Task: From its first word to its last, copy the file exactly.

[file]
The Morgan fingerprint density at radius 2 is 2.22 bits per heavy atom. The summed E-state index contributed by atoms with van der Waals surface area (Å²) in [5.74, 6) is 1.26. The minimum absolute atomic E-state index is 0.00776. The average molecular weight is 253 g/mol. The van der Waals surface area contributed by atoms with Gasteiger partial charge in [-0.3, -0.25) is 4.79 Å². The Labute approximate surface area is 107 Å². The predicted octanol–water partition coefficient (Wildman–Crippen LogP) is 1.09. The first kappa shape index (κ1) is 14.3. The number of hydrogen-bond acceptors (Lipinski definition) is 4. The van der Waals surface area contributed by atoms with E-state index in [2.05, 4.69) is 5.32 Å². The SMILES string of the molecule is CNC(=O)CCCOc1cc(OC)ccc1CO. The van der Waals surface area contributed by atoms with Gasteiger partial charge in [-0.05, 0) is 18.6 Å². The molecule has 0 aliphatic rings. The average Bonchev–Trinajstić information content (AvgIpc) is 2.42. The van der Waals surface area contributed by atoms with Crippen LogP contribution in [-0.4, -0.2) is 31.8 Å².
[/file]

The Morgan fingerprint density at radius 2 is 2.22 bits per heavy atom. The summed E-state index contributed by atoms with van der Waals surface area (Å²) in [5.74, 6) is 1.26. The minimum absolute atomic E-state index is 0.00776. The average molecular weight is 253 g/mol. The van der Waals surface area contributed by atoms with Gasteiger partial charge in [-0.3, -0.25) is 4.79 Å². The Labute approximate surface area is 107 Å². The predicted octanol–water partition coefficient (Wildman–Crippen LogP) is 1.09. The first kappa shape index (κ1) is 14.3. The number of hydrogen-bond acceptors (Lipinski definition) is 4. The van der Waals surface area contributed by atoms with E-state index in [2.05, 4.69) is 5.32 Å². The SMILES string of the molecule is CNC(=O)CCCOc1cc(OC)ccc1CO. The van der Waals surface area contributed by atoms with Gasteiger partial charge in [-0.05, 0) is 18.6 Å². The molecule has 0 aliphatic rings. The average Bonchev–Trinajstić information content (AvgIpc) is 2.42. The van der Waals surface area contributed by atoms with Crippen LogP contribution in [-0.4, -0.2) is 31.8 Å².